Crypto Lending: The Solution to Banking Woes?

With the rapid growth of the cryptocurrency space, more and more niches and industries are seeing legitimate disruption from startups and projects leveraging blockchain. One such example is finance, or more specifically, lending. Collectively, billions of dollars worth of loans have been created, much of which took place in 2019 alone.

At Consensus 2019, SALT hosted a discussion panel with many of the industry leaders in crypto lending. Ben Yablon, co-founder and executive chairman at SALT, was joined by counterparts at Celsius Network, BlockFi, CRED, and Nexo to talk the future of lending and banking throughout the crypto space. Collectively, these companies are providing impressive interest rates on crypto deposits alongside competitive offers on crypto-collateralized loans.

The notion that banks are failing their consumers is one of the most often repeated conversation in the community, and for good reason. Beyond failing to service billions worldwide and taking massive advantage of those they do serve, banks have historically also been quite incompatible to crypto-friendly customers. Thousands have had accounts closed and services withdrawn due to suspicions of “crypto activity”.

In response, these startups have risen in an attempt to provide services for those in the space looking to receive financial services for their cryptocurrency holdings. And while they are all looking to disrupt the same banking industry, each project has different views on the niche they are coming into. Celsius Network’s motto is “unbanking the banks”, and the project’s CEO, Alex Mashinsky, is quite adamant about his desire to destroy the big banks completely.

SALT, however, takes a more conservative approach. “Are we going to destroy JP Morgan? I sure hope not. I’d like to see them innovate,” said Yablon, “The SALT model looks at the niche around consumer lending and a more traditional model initially, and an institutional model… that requires some level of centralization and regulated custody, as it always will,” he added, in an interview with NullTx.

Those in the space remain wary of these aggressive lending models, as it can be difficult to differentiate legitimate interest earning opportunities with scam alternatives that have persisted in crypto for years. There is some backing to these projects, though. While these startups don’t carry FDIC protections like their traditional counterparts, they have garnered customer insurance from other third party sources.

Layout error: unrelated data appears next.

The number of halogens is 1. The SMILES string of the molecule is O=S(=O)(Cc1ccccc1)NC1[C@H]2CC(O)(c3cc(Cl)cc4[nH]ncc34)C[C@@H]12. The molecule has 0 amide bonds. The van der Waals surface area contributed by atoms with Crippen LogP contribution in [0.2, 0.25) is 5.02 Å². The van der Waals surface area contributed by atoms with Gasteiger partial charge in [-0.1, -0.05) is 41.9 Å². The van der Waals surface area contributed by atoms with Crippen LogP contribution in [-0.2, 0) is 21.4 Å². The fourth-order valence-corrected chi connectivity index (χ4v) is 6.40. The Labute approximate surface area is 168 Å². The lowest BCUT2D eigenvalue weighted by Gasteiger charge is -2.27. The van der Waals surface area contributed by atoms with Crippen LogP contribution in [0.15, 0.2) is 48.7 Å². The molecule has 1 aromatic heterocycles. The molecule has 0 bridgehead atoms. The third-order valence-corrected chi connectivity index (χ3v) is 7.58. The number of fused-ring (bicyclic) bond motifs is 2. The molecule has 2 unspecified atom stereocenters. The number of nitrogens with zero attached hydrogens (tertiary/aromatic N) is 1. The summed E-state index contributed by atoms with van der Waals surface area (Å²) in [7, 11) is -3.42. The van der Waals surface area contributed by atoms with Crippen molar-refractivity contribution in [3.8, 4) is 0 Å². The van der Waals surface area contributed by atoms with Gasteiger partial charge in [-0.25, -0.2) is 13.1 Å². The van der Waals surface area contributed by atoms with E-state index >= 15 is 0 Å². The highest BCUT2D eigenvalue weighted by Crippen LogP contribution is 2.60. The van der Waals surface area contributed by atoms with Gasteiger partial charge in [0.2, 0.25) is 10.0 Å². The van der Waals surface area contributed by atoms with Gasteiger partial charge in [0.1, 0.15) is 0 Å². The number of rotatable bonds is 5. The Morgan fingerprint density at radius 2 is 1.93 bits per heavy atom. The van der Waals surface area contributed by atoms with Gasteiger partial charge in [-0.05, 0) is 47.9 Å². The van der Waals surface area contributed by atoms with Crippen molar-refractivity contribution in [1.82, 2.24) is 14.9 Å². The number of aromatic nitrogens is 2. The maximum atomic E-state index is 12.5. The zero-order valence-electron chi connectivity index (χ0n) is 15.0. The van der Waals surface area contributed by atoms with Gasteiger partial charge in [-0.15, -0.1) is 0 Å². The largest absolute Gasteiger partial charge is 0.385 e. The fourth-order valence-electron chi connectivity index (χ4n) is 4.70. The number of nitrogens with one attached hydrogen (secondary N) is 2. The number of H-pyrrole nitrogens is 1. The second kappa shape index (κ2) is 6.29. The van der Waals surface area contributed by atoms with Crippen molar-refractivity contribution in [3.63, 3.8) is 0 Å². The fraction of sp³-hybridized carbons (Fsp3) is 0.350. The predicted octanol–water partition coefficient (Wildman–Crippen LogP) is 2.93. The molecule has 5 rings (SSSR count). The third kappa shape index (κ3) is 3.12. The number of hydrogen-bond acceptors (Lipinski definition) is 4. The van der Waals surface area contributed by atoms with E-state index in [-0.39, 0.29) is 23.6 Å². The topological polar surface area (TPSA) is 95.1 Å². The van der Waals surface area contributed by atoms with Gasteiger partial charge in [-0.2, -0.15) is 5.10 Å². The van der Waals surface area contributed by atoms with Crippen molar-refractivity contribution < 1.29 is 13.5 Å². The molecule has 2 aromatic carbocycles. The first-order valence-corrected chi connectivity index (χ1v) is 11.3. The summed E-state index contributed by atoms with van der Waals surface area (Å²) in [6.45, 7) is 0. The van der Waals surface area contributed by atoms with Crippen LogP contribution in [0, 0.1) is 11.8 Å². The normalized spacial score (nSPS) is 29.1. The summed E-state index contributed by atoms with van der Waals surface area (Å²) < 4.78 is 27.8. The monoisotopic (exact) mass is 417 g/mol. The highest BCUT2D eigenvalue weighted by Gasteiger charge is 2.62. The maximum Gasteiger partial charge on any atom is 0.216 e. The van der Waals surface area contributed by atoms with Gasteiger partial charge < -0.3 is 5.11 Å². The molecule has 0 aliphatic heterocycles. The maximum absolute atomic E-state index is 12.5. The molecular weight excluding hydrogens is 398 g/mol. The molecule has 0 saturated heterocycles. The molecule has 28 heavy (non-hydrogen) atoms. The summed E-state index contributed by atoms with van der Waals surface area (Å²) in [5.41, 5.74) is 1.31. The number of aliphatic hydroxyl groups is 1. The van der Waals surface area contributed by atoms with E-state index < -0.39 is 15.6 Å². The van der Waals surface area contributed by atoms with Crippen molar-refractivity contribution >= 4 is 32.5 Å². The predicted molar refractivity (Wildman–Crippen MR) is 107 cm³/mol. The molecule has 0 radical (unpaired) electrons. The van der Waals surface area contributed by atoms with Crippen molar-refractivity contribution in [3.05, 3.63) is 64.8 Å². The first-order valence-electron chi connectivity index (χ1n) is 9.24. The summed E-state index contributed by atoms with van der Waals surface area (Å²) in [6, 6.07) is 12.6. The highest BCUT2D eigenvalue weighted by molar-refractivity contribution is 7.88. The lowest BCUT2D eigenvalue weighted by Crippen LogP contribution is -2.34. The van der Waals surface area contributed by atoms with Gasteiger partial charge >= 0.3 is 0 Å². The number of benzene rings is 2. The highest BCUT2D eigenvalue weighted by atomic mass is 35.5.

Other concern comes from the ideological impurities of these missions — a big concern is the lack of ownership of private keys for account holders. To that notion, Mashinsky responded, “I think we ran out of people who know how to store their keys… If everyone had to know how VOIP worked, three billion people wouldn’t be using it today.”

Despite these concerns, more and more individuals are trusting these companies with their holdings, and earning legitimate interest for doing so. Beyond that, they are receiving fiat loans at affordable rates, too.

This growth is happening alongside that of the Decentralized Finance (DeFi) initiatives, which are leveraging blockchain to facilitate these services in a peer-to-peer manner. Looking ahead, it’s still unclear as to what “wins out” in the long run, but Yablon isn’t concerned. “I think you’re going to have a blend of players that are market specific. I don’t think you ever see one clear winner that has mass adoption… There are so many good projects… I think many will get traction, maybe even a joining of forces in code over time.”

Regardless, as banking alternatives and DeFi initiatives grow alongside one another, and more and more individuals take advantage of superior services than the banks are providing, it seems very likely that the pressure from the crypto space will force banks to adapt or lose out on serious business in the years to come.


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